C programming resources:
    GNU C Function and Macro Index -- glibc reference manual
    The C Book -- nice online learner guide
    Current ISO draft standard
    CCAN -- new CPAN like open source library repository
    3 (different) GNU debugger tutorials: #1 -- #2 -- #3
    cpwiki -- our wiki on sourceforge

  14. #74
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    >Okay I'll admit: not so interested in "hot swapping" the hard drive, but it's not like, inconceivable.
    Yes, but what's the difference between this and RAID? I doubt hard drive manufacturers want to place bets that people will buy "all-in-one" RAID hard drives when they can just as easily purchase a RAID controller and a couple of individual drives.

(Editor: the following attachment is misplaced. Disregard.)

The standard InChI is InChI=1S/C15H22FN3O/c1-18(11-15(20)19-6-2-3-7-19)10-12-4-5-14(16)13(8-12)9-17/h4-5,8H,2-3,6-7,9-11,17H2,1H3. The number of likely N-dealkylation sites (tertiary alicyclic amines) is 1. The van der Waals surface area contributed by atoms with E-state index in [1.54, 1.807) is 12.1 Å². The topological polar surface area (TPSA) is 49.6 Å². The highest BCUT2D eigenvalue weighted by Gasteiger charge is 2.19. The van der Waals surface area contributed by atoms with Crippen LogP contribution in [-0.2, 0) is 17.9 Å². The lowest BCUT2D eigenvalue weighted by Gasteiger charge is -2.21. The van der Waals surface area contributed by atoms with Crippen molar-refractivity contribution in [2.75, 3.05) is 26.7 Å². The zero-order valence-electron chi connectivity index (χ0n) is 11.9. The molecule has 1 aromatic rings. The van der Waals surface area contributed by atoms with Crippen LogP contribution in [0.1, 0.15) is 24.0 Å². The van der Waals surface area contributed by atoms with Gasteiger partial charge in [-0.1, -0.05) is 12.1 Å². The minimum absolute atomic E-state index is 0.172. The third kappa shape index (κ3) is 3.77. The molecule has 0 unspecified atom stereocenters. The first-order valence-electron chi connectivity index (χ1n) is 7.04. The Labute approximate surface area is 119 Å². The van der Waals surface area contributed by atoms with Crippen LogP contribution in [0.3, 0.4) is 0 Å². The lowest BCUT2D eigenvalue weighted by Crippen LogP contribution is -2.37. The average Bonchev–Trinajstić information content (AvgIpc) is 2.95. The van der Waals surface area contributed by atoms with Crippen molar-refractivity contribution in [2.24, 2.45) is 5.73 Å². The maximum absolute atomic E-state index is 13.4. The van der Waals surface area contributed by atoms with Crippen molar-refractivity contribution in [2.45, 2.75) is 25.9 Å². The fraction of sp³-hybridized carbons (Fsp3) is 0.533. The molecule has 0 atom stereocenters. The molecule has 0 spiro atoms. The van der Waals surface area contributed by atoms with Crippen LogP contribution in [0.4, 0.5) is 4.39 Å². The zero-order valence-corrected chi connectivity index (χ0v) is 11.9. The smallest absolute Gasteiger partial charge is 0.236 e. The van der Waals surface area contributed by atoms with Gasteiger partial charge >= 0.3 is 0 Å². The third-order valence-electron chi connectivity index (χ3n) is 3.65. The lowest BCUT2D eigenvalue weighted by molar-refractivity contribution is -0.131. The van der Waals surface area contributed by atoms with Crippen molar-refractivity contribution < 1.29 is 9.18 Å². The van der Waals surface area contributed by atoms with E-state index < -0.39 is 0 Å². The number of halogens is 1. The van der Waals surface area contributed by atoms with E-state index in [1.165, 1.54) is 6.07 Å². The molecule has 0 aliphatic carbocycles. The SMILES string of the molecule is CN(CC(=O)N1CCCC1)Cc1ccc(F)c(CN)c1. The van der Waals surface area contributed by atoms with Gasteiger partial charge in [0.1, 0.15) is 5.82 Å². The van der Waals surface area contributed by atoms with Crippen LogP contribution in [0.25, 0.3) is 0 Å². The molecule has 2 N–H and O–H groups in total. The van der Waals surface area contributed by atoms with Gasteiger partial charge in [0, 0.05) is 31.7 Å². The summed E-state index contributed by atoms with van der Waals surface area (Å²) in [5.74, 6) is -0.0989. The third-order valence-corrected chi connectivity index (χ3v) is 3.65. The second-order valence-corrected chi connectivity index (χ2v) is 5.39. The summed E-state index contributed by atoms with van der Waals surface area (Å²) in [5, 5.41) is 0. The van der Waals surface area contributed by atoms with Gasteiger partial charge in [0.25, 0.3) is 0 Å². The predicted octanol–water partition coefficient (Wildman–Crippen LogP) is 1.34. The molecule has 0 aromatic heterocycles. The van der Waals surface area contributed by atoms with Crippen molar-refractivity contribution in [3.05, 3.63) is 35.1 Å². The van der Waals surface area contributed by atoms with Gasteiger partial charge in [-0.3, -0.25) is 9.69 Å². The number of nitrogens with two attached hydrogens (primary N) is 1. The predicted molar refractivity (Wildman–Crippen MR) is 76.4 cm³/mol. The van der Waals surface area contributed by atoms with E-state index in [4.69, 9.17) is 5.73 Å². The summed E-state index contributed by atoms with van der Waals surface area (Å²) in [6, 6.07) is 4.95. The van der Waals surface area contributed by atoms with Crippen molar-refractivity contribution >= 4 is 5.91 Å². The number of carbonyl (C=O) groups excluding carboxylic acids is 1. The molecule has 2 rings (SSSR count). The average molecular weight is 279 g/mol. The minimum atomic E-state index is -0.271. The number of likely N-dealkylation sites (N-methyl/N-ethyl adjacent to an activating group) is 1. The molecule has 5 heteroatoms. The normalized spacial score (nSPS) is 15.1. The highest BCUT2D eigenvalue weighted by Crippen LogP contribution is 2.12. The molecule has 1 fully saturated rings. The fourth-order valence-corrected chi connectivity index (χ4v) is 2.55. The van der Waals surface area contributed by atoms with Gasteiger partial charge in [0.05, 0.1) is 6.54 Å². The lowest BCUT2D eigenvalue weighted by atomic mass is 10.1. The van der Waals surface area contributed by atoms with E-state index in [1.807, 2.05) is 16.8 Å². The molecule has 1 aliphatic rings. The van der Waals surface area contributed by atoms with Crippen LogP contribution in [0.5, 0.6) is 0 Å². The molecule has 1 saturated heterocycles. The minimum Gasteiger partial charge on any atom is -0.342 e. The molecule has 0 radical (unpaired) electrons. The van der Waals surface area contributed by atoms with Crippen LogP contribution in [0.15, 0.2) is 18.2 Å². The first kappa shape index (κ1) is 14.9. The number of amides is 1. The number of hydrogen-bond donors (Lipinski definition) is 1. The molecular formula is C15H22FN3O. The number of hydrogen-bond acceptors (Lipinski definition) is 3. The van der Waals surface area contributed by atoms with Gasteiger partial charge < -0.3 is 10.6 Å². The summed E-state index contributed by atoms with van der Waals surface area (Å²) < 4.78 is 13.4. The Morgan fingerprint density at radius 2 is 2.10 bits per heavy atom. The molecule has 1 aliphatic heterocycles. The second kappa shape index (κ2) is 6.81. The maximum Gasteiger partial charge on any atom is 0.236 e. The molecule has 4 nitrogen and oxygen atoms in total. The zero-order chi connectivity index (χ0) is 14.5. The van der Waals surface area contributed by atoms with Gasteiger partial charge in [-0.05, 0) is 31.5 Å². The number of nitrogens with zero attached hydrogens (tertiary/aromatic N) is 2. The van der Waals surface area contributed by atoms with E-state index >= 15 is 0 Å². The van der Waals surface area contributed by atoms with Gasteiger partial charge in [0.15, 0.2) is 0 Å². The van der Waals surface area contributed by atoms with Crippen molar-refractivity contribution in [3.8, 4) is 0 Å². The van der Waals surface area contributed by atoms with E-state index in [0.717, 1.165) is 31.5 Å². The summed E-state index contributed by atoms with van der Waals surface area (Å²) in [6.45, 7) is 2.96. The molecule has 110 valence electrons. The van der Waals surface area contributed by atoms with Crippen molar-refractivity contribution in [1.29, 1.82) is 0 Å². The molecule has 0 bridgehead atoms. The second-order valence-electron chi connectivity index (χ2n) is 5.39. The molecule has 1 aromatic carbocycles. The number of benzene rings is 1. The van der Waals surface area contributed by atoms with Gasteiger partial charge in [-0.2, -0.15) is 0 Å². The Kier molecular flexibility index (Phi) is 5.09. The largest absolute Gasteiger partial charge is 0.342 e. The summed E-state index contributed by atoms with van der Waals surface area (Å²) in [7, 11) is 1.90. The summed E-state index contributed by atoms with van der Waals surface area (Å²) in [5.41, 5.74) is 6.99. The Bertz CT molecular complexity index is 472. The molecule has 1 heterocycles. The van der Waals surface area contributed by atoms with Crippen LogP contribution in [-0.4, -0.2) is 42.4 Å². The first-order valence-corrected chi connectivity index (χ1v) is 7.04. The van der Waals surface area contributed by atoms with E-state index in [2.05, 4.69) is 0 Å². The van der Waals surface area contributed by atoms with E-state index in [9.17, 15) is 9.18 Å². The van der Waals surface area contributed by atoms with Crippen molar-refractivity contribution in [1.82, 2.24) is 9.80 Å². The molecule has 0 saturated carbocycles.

15. #75
    spurious conceit MK27's Avatar
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    [QUOTE=ctrl_freak;887361 I doubt hard drive manufacturers want to place bets that people will buy "all-in-one" RAID hard drives when they can just as easily purchase a RAID controller and a couple of individual drives.[/QUOTE]

    Again, the "turning point" here based on the fact that an all-in-one raid SSD drive will be cheaper than two drives and a controller, substantially.
    C programming resources:
    GNU C Function and Macro Index -- glibc reference manual
    The C Book -- nice online learner guide
    Current ISO draft standard
    CCAN -- new CPAN like open source library repository
    3 (different) GNU debugger tutorials: #1 -- #2 -- #3
    cpwiki -- our wiki on sourceforge